But still, it’s jarring, moving between the fluff and the fight, particularly when she lays it down like a true pro on “Roman’s Revenge” and “Just Blazin’” (featuring Kanye West and a Simple Minds sample). On the former, she insists she’s a hip-hop star who just happens to be a “she” and not some cosmic mistake that allowed a girl into the boys’ club. “I’m not Jasmine / I am Aladdin” she says, referencing a Disney film right before she rips you a new assh*le. “That bitch is mad cause I took the spot? / Well, bitch if you ain’t shittin’ then get off the pot” she rawr-rawrs “like a Dungeon Dragon,” quoting Busta Rhymes from A Tribe Called Quest’s “Scenario.” Then Eminem steps up for an f-you to sluts because why else would you have Eminem on an album. The pair boast their wares over a nasty snare and drone beat, a perfect fit for Em who could’ve used more of these on “Recovery.”
 
On opener “I’m the Best,” she skips the subtlety and goes straight to the talking points. “I’m the best b*tch doin’ it… all the girls will applaud / all the girls will come in / as long they understand / that I’m fightin’ for the girls / that never thought they could win… I’m here to reverse / the curse they live in.” Throughout the set, sShe takes a feminist stance while appropriating derogatory vocab, slipping in “b*tch,” “slut,” “cunt” and even “nappy headed hos” for her own use.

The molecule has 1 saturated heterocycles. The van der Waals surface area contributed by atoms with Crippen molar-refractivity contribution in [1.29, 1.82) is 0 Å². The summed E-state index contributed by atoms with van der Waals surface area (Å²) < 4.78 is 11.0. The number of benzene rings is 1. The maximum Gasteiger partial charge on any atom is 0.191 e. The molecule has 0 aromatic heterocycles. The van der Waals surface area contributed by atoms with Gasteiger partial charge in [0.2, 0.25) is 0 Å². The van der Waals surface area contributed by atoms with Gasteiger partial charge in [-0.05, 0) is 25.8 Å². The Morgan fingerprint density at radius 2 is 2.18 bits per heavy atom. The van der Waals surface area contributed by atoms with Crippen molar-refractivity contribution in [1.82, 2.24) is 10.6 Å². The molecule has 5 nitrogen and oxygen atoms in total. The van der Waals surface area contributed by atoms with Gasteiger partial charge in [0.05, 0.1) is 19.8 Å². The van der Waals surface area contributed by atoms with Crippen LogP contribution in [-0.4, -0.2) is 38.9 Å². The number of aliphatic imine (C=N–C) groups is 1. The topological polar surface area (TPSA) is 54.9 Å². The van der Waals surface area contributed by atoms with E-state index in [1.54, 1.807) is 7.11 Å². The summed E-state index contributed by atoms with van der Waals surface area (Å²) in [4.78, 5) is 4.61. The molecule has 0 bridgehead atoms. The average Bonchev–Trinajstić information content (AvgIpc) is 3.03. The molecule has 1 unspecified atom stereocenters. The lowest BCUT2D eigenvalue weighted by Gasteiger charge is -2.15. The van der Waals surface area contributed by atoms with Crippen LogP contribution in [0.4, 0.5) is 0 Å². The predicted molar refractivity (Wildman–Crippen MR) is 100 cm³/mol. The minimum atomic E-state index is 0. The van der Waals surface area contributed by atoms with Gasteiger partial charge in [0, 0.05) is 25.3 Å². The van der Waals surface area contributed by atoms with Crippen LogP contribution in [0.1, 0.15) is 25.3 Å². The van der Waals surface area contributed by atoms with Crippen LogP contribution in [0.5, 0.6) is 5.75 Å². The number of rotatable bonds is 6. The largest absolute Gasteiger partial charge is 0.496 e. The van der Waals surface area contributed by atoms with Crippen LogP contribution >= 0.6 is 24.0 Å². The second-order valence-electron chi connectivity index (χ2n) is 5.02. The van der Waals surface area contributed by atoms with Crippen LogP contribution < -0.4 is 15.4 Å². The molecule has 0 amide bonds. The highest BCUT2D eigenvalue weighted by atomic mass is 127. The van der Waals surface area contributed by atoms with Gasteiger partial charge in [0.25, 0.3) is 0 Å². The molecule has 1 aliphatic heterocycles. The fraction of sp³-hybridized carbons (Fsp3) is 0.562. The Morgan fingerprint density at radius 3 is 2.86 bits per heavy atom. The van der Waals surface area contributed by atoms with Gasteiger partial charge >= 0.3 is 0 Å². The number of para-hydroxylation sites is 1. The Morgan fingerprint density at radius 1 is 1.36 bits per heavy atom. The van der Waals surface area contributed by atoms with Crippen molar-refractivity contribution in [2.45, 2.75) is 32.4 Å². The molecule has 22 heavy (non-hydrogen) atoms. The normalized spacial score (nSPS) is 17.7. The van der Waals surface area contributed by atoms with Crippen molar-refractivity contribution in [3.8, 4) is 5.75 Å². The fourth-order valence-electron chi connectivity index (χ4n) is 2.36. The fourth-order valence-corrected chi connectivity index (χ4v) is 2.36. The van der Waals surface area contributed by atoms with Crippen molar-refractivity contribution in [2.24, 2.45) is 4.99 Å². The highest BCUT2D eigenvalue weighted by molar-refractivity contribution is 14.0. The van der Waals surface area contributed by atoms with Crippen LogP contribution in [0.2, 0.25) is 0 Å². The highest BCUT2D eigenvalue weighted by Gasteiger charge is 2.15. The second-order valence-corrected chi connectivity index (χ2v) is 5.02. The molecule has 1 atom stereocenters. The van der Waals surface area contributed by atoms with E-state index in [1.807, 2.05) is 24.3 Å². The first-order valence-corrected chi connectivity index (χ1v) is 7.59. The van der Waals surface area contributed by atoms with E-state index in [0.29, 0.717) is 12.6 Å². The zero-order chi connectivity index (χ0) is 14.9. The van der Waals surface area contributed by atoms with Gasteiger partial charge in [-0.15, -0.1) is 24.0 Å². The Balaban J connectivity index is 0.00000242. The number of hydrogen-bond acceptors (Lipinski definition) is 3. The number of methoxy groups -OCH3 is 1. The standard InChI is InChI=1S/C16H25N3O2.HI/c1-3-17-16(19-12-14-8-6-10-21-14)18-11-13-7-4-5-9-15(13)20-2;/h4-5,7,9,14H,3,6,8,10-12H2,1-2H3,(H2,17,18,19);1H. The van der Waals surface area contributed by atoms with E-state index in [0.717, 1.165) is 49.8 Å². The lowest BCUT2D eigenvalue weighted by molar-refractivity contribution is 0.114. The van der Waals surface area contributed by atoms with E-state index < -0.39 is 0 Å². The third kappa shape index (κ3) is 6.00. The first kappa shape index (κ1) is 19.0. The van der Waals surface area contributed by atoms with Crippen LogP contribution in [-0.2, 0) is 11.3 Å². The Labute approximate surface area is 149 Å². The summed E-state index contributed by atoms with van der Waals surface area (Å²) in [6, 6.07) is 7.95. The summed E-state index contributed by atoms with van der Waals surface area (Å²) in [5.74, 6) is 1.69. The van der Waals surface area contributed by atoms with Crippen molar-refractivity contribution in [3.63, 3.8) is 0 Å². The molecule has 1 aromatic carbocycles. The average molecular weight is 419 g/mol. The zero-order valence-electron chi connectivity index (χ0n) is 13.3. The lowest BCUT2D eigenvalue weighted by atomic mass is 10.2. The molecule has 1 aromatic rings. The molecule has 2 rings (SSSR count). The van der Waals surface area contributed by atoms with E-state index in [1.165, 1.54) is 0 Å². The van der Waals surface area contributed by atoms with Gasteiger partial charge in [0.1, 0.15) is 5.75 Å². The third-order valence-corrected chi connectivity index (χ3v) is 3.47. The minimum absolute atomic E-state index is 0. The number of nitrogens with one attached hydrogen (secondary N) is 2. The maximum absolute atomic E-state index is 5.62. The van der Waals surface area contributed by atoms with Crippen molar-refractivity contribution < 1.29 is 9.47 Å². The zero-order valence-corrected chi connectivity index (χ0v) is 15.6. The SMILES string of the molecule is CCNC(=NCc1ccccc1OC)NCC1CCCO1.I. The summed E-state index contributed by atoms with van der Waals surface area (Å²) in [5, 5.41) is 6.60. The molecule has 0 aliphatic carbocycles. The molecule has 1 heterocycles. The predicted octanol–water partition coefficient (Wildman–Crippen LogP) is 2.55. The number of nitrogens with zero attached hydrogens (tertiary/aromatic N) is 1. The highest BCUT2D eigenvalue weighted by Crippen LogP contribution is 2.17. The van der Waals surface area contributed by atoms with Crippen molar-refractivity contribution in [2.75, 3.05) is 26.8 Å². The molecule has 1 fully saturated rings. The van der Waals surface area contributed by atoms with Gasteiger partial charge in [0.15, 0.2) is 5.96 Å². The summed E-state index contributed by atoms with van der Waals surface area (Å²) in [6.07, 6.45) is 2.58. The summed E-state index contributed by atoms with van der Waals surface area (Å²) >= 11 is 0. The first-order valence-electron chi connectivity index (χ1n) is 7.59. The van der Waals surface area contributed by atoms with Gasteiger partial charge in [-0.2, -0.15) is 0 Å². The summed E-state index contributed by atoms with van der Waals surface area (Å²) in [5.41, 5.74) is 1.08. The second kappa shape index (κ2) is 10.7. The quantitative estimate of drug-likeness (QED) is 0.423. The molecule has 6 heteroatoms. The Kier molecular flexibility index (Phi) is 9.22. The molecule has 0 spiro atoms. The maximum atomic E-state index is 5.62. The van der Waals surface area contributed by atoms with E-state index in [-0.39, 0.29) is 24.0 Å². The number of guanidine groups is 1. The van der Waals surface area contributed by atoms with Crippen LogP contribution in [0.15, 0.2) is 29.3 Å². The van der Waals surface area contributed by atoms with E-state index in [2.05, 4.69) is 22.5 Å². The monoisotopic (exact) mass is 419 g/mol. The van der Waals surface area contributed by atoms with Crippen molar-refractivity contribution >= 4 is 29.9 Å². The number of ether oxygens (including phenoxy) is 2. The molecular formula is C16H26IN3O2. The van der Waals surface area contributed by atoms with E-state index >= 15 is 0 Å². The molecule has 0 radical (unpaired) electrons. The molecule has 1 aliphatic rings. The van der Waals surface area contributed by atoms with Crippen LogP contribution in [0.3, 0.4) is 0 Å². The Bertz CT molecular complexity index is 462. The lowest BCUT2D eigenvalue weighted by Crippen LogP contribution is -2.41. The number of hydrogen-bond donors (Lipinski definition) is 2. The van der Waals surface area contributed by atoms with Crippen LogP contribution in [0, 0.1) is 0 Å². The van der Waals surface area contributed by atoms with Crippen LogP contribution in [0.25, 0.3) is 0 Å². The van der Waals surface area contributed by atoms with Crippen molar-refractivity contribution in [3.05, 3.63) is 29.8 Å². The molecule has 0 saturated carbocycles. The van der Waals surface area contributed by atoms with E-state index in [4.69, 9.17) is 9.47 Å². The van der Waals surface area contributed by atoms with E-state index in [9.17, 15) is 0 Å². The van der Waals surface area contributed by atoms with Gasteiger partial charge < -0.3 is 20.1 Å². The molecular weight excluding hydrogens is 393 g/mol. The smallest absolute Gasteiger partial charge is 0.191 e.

It’s not particularly eloquent, to be sure. But the way she delivers – whether delicately as Harajuku Barbie, in that crap cockney accent, the Islands raga or best as the crazy-eyed, hardnosed Queens native -- is like shooting a little thrill up your spine right after she blows you a kiss or calms her feathers for “Moment 4 Life” or “Save Me.”
 
It’s fine to have range, but having multiple personalities doesn’t mean you can’t have one at all. “Your Love,” the breakout single that sizzled in cars all summer, is an example of pushing for a commercial sound while still retaining those clever, slick idiosyncrasies, but on this set (and on its original mixtape) it proved to be an exception, not the rule. Minaj should just devote her tracks to rapping her ass off – she doesn’t keep those nails long just because they look good.